Asthma is one of the most common disorders impacting children and a leading cause of hospitalization, but thanks to one Kaiser Permanente pediatrician, care and treatment of this common disease is more fun.
Comics have been a longtime passion and hobby for Olympia Medical Center pediatrician Frank Wood, MD, so it was a natural fit to combine this interest and the care he provides for kids.
“I noticed there were a lot of kids diagnosed with asthma when I was working on a military base in Texas,” Dr. Wood recalled. “I wrote the comics in 1993 and illustrated the first versions myself with Sharpies and coloring pens.”
Those initial drawings have expanded into a series of 5 comics featuring characters Albuteman, Fusion, Aerosol Girl, and Steroid Sam highlighting asthma maintenance, emergency medication, and proper technique for inhalers.
Those early drawings were just the start
“It just so happened that my comics caught the eye of a graphic artist and he said, ‘Hey, we could make this look professional.’ He knew a comic book illustrator and he introduced us. He redid my comics word for word, panel by panel, picture by picture, and it looks so much better,” Dr. Wood laughed.
Dr. Wood didn’t stop there. Now the superheroes come to life in the Kaiser Permanente Olympia Medical Center clinic.
Dr. Wood said his brave and kind-hearted colleagues have stepped into the brightly colored outfits. “I’ve been fortunate that everywhere I’ve gone, I can find people with a heart for children who like dressing up for the day.”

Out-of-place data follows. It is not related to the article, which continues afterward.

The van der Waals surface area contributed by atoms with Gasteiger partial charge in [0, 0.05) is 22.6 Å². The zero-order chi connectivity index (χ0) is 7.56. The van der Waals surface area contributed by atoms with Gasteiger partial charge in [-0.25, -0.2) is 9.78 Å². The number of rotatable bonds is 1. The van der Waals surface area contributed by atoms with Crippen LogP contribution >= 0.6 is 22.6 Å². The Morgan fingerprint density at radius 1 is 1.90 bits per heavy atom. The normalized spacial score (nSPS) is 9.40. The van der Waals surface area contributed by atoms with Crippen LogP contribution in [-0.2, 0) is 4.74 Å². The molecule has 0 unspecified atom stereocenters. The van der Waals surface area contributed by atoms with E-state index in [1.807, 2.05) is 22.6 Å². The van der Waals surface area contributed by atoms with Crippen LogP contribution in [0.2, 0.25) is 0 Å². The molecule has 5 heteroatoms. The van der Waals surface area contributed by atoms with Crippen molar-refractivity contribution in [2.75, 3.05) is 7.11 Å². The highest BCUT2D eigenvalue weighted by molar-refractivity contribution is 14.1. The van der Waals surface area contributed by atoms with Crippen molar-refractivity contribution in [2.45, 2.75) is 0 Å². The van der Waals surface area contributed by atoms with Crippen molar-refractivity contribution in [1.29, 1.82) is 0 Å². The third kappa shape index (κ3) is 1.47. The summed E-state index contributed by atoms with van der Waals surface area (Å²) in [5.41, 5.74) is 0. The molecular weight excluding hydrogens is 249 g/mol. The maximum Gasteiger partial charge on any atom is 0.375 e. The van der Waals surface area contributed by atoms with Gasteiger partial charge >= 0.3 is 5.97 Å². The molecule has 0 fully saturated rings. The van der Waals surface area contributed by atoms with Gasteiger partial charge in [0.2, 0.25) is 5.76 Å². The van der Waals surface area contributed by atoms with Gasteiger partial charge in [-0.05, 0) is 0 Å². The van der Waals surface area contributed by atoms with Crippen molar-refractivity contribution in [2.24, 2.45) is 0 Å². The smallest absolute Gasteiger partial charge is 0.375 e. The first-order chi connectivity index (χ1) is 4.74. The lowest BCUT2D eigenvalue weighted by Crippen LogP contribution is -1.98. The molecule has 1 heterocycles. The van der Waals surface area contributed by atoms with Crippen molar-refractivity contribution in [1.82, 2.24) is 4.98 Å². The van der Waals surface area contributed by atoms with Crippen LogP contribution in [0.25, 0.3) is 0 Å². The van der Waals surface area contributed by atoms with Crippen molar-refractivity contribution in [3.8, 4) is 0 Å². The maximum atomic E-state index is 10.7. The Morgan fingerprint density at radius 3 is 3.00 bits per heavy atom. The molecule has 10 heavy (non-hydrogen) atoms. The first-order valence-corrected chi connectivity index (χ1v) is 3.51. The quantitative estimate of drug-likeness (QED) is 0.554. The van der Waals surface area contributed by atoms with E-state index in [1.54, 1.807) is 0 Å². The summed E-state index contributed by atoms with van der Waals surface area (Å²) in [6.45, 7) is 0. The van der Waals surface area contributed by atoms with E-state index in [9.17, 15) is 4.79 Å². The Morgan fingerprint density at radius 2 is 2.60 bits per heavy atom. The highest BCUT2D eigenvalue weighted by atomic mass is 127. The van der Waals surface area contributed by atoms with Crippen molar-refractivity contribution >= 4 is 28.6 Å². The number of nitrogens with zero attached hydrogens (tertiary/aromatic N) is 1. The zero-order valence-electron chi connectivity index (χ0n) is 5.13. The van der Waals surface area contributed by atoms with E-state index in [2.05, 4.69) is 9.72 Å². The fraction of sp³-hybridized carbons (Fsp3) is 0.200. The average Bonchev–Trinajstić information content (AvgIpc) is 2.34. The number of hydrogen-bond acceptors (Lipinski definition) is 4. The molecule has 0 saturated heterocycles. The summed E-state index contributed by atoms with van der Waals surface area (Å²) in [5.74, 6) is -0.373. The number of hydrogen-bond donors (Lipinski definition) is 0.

Laura Wheeler, family medicine PA-C at Olympia Medical Center, has stepped into the role of Aerosol Girl.
“People of all ages like superheroes,” Wheeler said. “To put names and characters to these situations and then name the medications that help as the heroes can bring this to a level that kids can understand, and that brings some self-empowerment to the experience.”
The response from our youngest patients?
“They love it,” Dr. Wood said. “They like the colors — they respond to that and the high energy. It’s exciting to see kids fully embrace this, and parents dig it, too.”
Dr. Wood hopes the superheroes make a sometimes-challenging childhood experience feel empowering.
“For my patients with asthma, it can be no fun, but a lot of success in treating this disease is about prevention, education, and knowing what your triggers are. That hopefully excites kids about the care and management they need. Asthma doesn’t have to be scary. It’s something you can manage and enjoy a full and wonderful life.”
Managing asthma during wildfire season
Patients with respiratory conditions are at greater risk for health effects from wildfire smoke.
Dr. Wood’s tips for asthma patients of all ages:
- Know your triggers: Pay extra attention to your medication on days when there is smoke from wildfires in the air or other triggers are present.
- Be ready: Stay indoors if needed and pre-treat for asthma before going outside to play.
- Act fast: Children or teenagers may try to push through symptoms of asthma or wait too long to take their medication. If you feel symptoms, take your rescue medication as soon as possible. Pay attention to how fast the medication is working in case you need to reach out for extra help.
- Keep your home healthy: When the air quality is poor outside, make your home a safe space. Vacuum and dust regularly and consider humidification.
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